Acacia Cat Lodge

Acacia Cat Lodge


We like it to when we go away our cats come here to stay and have always been well looked after.
After spending a night with Vicky and helping her with the cattery I can see why the place is so popular. Good food, nice warm beds, lots of cuddles. Wish I had stayed down there myself.

A boutique boarding cattery - a home away from home for your cat set in peaceful grounds. Owners have a combined 30 years experience in pet boarding.

Operating as usual

Timeline photos 02/11/2021

Timeline photos

From today, fireworks are on sale to the New Zealand public. SPCA calls once again for a ban on the private sale and use of fireworks in New Zealand due to the distress and harm they cause to animals.

Fireworks cause substantial fear and distress to our furry friends, farmed animals and wildlife in the vicinity. Although fireworks are on sale for a limited time, people often stockpile fireworks and let them off through the following weeks and months making it impossible for animal guardians to take proactive steps to protect their animals.


Timeline photos 28/08/2021

Timeline photos

Today's Quote:


Something to think about doing right now!

Sore loser


Laurie is our neighbour and we expect Turvy will be somewhere nearby. Please do get in touch if you have seen him in our area.

Lost Turvy, small Black male cat on New years Eve. Microchipped. Mapara Road, Acacia bay end. May have been frightened by fireworks. 378 3025 He is the nearest cat in the photo.

Photos from Acacia Cat Lodge's post 22/12/2020

Sending our best wishes for a very happy and safe Christmas and New Year.
Kind Regards
Vicky and Russ


Give us a call or book online if you need us - we are able to conduct safe and contactless service.
Hope you are all well and look forward to seeing you again.
Best Wishes
Vicky and Russ


Love this and hope you do too! Wishing you all a safe and happy Christmas and New Year.


Lazy Sunday morning!


Received this today...Just giving you the heads up 👍👍👍

Photos from Acacia Cat Lodge's post 16/08/2019

Some of our guests taking things easy this morning!


Merry Christmas and a happy New Year to all you wonderful people who have supported us over the years.


It's New Year's Eve! Which means its time to celebrate!

However, we urge pet owners to take extra precautions and be alert to the danger and distress fireworks can impose on your animals.

Today's festivities will see a number of public and private displays around the country, however please remember to ensure your pets are kept safe and sound away from any displays.

Read our top tips for keeping your pets safe tonight:


Wishing all our lovely customers and their gorgeous cats a happy and safe Christmas.


Permethrin Toxicity Cat

Disaster Preparedness for Your Pet 18/08/2017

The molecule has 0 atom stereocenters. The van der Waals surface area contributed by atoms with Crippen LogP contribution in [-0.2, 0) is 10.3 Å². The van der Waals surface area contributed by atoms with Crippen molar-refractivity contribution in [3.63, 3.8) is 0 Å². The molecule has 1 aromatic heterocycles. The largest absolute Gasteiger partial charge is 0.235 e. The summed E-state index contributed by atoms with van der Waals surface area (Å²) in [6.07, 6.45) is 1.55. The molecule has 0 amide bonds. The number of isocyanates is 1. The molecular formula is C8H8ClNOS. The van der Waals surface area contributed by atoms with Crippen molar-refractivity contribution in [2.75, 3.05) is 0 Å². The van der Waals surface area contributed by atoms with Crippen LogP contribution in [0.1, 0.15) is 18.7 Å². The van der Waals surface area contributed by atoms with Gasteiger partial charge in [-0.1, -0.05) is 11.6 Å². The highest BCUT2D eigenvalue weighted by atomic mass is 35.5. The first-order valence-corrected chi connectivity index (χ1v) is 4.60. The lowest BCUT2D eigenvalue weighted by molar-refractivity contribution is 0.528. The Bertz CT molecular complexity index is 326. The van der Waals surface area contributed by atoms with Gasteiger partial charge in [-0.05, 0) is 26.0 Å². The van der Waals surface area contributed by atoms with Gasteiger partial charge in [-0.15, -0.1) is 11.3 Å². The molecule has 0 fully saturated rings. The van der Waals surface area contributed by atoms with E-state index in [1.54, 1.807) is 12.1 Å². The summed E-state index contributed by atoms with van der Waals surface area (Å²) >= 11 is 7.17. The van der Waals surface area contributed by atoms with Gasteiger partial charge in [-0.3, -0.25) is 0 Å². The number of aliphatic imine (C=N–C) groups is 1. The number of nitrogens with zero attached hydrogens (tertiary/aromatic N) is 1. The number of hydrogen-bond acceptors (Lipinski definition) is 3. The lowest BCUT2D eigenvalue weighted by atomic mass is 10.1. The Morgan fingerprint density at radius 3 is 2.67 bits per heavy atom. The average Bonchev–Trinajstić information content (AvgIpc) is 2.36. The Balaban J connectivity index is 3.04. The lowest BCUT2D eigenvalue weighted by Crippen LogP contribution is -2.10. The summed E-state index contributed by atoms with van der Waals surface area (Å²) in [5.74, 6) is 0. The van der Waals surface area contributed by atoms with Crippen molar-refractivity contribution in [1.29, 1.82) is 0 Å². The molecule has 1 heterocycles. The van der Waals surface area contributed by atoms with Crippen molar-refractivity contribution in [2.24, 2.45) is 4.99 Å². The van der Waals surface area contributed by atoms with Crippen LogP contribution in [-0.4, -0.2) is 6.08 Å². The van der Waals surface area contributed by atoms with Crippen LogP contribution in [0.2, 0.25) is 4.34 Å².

Disaster Preparedness for Your Pet

Disaster Preparedness for Your Pet Leaving pets out of evacuation plans can put pets, pet owners, and first responders in danger. Even if you try to create a safe place for them, pets left behind during a disaster are likely to be injured, lost, or worse.


Make sure you're listening on Friday morning when Andrew will be at Makers Kitchen with Tamara from the Taupo Times as they compete for the cupcake challenge title in support of the SPCA Cupcake Day!

See the team at Makers Kitchen on Oruanui Street to find out more about their new take home dinner service.

Timeline photos 11/07/2017

Timeline photos

Hiding is part of any cat’s nature. They need places to hide as it provides them with a place to escape should they feel stressed, threatened, or just in need of a bit of warmth or relaxation. Cats love to get themselves into small spaces like drawers, sinks, under beds and in boxes because those places make them feel warm, safe and secure.

Cats sometimes choose places to hide that may seem okay to them but that can actually be quite dangerous! Some of these could be clothes dryers, washing machines, inside reclining chairs, behind warm electrical appliances (such as the refrigerator or television) and if allowed access to outside, underneath cars! Be sure to check these places if your cat has decided to hide away.

Providing cats with safe places to hide is necessary to help them to cope with any fear or nervousness they may experience and to give them somewhere to relax. You can make a great hiding place by cutting an entrance and exit hole (big enough for your cat) into a cardboard box with warm, cosy bedding inside. You could also purchase igloo or tent type cat beds. The hiding place should allow your cat to be almost completely concealed. Make sure you place the hiding place in a quiet part of your house. This will help to prevent them finding their own places that could be unsafe.